One lesson called the “Movements for Black Lives,” would study the “origins, mission, and global influence of the Black Lives Matter movement and the Movement for Black Lives.” The Movement for Black Lives is an organization that aims to eliminate prisons and jails, ending pretrial detention and conclude “the war on Black trans, queer, gender non-conforming, and intersex people,” the Florida DOE explained.
“We believe and understand that Black people will never achieve liberation under the current global racialized capitalist system,” the Movement for Black Lives states on its website.
Students could be responsible for examining the works of scholars like Leslie Kay Jones who wrote, that “Every day, black people produce an unquantifiable amount of content for the same social media corporations that reproduce the white supremacist superstructures that oppress us,” the Florida DOE highlighted.
The section “Black Feminist Literary Thought,” includes readings by intersectionality author, Bell Hooks, who stated that he started using the phrase “white supremacist capitalist patriarchy” because he “wanted to have some language that would actually remind us continually of the interlocking systems of domination that define our reality.”
The Florida DOE said a lesson about “The Reparations Movement,” was not up to their standards because “All points and resources in this study advocate for reparations” which provides “no critical perspective or balancing opinion in this lesson.”
The last topic highlighted by was a section titled “Black Study and Black Struggle in the 21st Century” which included readings by Robin D.G. Kelley who “argues that activism, rather than the university system, is the catalyst for social transformation.”
“Kelley’s first book was a study of Black communists in Alabama,” the Florida DOE said. “Kelley warns that simply establishing safe spaces and renaming campus buildings does nothing to overthrow capitalism.”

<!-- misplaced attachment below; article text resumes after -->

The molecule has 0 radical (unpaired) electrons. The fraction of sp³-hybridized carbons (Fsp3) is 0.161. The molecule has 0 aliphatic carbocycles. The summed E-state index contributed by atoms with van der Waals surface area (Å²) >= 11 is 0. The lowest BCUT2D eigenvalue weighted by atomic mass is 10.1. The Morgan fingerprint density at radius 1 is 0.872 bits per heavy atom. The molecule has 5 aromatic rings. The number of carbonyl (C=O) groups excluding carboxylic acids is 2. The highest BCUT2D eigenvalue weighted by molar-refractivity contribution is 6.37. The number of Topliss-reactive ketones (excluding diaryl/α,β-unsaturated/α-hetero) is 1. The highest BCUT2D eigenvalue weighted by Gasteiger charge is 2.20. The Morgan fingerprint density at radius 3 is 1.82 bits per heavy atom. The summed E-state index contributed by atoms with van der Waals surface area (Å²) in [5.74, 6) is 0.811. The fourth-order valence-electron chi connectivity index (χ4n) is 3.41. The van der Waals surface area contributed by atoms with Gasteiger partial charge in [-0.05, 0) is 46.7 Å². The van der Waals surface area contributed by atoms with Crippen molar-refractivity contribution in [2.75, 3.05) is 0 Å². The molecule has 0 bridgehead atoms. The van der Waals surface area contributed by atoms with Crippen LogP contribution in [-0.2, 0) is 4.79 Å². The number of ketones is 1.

The course also “explores concepts such as postracialism, colorblindness, racecraft, or inequality through scholarly text” by authors like Eduardo Bonilla Silva whose book “Racism Without Racists,” “documents how, beneath our contemporary conversation about race, there lies a full-blown arsenal of arguments, phrases, and stories that whites use to account for—and ultimately justify—racial inequalities,” according to its description.
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The College Board said the course is in development and being piloted at 60 high schools across the U.S., before it is expanded nationwide by 2025, according to its website. The course has been in development for more than a decade with the help of “college faculty and teachers across the country” whose “expertise and experience” will provide the basis for “an evidence-based introduction to African American studies.”
“Like all new AP courses, AP African American Studies is undergoing a rigorous, multi-year pilot phase, collecting feedback from teachers, students, scholars and policymakers,” the College Board said in a statement to Fox News Digital. “The process of piloting and revising course frameworks is a standard part of any new AP course, and frameworks often change significantly as a result.”
The College Board said it plans to publicly release the updated course framework when it is completed, “well before” it is widely available in U.S. high schools.